1 Hansen 54,433 patronymic son of Hans
2 Johansen 51,136 patronymic son of Johan
3 Olsen 50,655 patronymic son of Ole
4 Larsen 38,510 patronymic son of Lars
5 Andersen 37,630 patronymic son of Anders
6 Pedersen 35,688 patronymic son of Peder
7 Nilsen 35,435 patronymic son of Nils
8 Kristiansen 23,910 patronymic son of Kristian
9 Jensen 23,318 patronymic son of Jens
10 Karlsen 21,677 patronymic son of Karl
11 Johnsen 20,964 patronymic son of John
12 Pettersen 20,466 patronymic son of Petter
13 Eriksen 19,351 patronymic son of Erik
14 Berg 18,228 landscape mountain or hill
15 Haugen 14,467 landscape hill or mound
16 Hagen 14,202 landscape enclosed pasture
17 Johannessen 13,539 patronymic son of Johannes
18 Andreassen 12,218 patronymic son of Andreas
19 Jacobsen 12,016 patronymic son of Jacob
20 Halvorsen 11,614 patronymic son of Halvor


Main article: Swedish name

The most common surnames in Sweden are originally patronymic. Family names ending with the suffix "sson" are the most common names in Sweden. In 1901, the Names Adoption Act was passed, which abolished the patronymic practice. From 1901, everyone had to have a family name that was passed down to the next generation.

Many family names consist of items from nature, for example Lind/Lindberg (linden/lime + mountain), Berg/Bergkvist (mountain/mountain + twig), Alström/Ahlström (alder + stream), or Dahl/Dahlin (valley). Sometimes the first part of such a composite name refers to the family's place of origin e.g. the Strindberg family originating from Strinne; the second part being just ornamental. Families also frequently have military-oriented names such as Skarpsvärd (sharp sword), Sköld (shield) and Stolt (proud). Those names were originally assigned to soldiers under the military allotment system in effect from the 16th century. As in Denmark, the clergy Latinized their names up to about the 18th century, e.g. Linnaeus. Due to the greater diversity of these names each specific name is less common than most patronymic names.

The listing of 20 most commonly Swedish surnames as of December 31, 2012. Different spellings are included in every name but the name is presented by the most common spelling:[13]

Rank Surname Number of bearers 2012 Type Etymology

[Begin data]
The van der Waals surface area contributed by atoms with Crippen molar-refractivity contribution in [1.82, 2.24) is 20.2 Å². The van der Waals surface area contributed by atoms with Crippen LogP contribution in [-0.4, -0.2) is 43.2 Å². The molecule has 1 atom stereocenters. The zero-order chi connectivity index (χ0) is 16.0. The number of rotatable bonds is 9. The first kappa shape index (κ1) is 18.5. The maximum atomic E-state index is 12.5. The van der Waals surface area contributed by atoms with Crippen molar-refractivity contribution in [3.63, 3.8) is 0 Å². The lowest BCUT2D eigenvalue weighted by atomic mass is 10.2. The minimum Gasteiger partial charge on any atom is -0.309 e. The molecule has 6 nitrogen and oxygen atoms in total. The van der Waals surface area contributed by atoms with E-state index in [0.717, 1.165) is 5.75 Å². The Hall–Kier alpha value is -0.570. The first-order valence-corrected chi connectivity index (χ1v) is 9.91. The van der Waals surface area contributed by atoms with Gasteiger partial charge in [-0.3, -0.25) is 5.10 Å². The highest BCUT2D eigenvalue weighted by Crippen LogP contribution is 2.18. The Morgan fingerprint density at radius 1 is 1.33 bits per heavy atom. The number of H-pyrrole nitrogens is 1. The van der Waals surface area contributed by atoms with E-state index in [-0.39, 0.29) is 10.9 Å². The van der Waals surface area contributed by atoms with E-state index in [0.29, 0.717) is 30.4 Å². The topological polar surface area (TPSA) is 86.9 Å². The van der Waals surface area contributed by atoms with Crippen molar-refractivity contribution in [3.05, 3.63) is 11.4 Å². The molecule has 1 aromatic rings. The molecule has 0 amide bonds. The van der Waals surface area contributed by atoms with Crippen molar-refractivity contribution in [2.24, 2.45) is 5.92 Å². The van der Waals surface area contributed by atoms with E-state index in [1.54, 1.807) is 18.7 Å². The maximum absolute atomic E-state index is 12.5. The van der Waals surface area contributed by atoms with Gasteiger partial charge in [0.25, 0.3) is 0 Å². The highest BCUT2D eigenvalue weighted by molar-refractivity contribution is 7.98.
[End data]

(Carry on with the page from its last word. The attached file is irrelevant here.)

1 Andersson 251,621 patronymic son of Anders
2 Johansson 251,495 patronymic son of Johan
3 Karlsson 223,151 patronymic son of Karl
4 Nilsson 171,360 patronymic son of Nils
5 Eriksson 147,514 patronymic son of Erik
6 Larsson 124,686 patronymic son of Lars
7 Olsson 114,280 patronymic son of Ola / Olof
8 Persson 107,911 patronymic son of Per
9 Svensson 101,834 patronymic son of Sven
10 Gustafsson 97,536 patronymic son of Gustaf
11 Pettersson 96,011 patronymic son of Petter
12 Jonsson 73,869 patronymic son of Jon / Jonas
13 Jansson 50,170 patronymic son of Jan
14 Hansson 43,926 patronymic son of Hans
15 Bengtsson 34,302 patronymic son of Bengt
16 Jönsson 32,249 patronymic son of Jöns
17 Lindberg 27,533 landscape linden + mountain
18 Jakobsson 26,793 patronymic son of Jakob
19 Magnusson 26,562 patronymic son of Magnus
20 Olofsson 26,424 patronymic son of Olof

See also


  1. ^
  2. ^ University of Copenhagen, Unit for Name Research
  3. ^ "Navne - Danmarks Statistik". Retrieved 2019-12-16.
  4. ^ "Navne i hele befolkningen". (in Danish). Statistics Denmark. Retrieved 21 November 2022.
  5. ^ "Navne i hele befolkningen". (in Danish). Statistics Denmark. Retrieved 21 November 2022.
  6. ^ "Navne i hele befolkningen". (in Danish). Statistics Denmark. Retrieved 21 November 2022.
  7. ^ a b c "Historisk utvikling av etternavn og stedsnavn". Slekt og data. 31 March 2017. Retrieved 4 January 2023.
  8. ^ Norwegian-American Surnames. Volume XII: Page 1. Norwegian-American Historical Association.
  9. ^ "Navn". Statistisk sentralbyrå. Retrieved 4 January 2023.
  10. ^ "Surnames used by 200 or more". 27 January 2015. Retrieved 28 December 2023.
  11. ^ Name statistics for 2009. Statistics Norway, SSB.
  12. ^ Statistics Norway
  13. ^ Swedish Name Statistics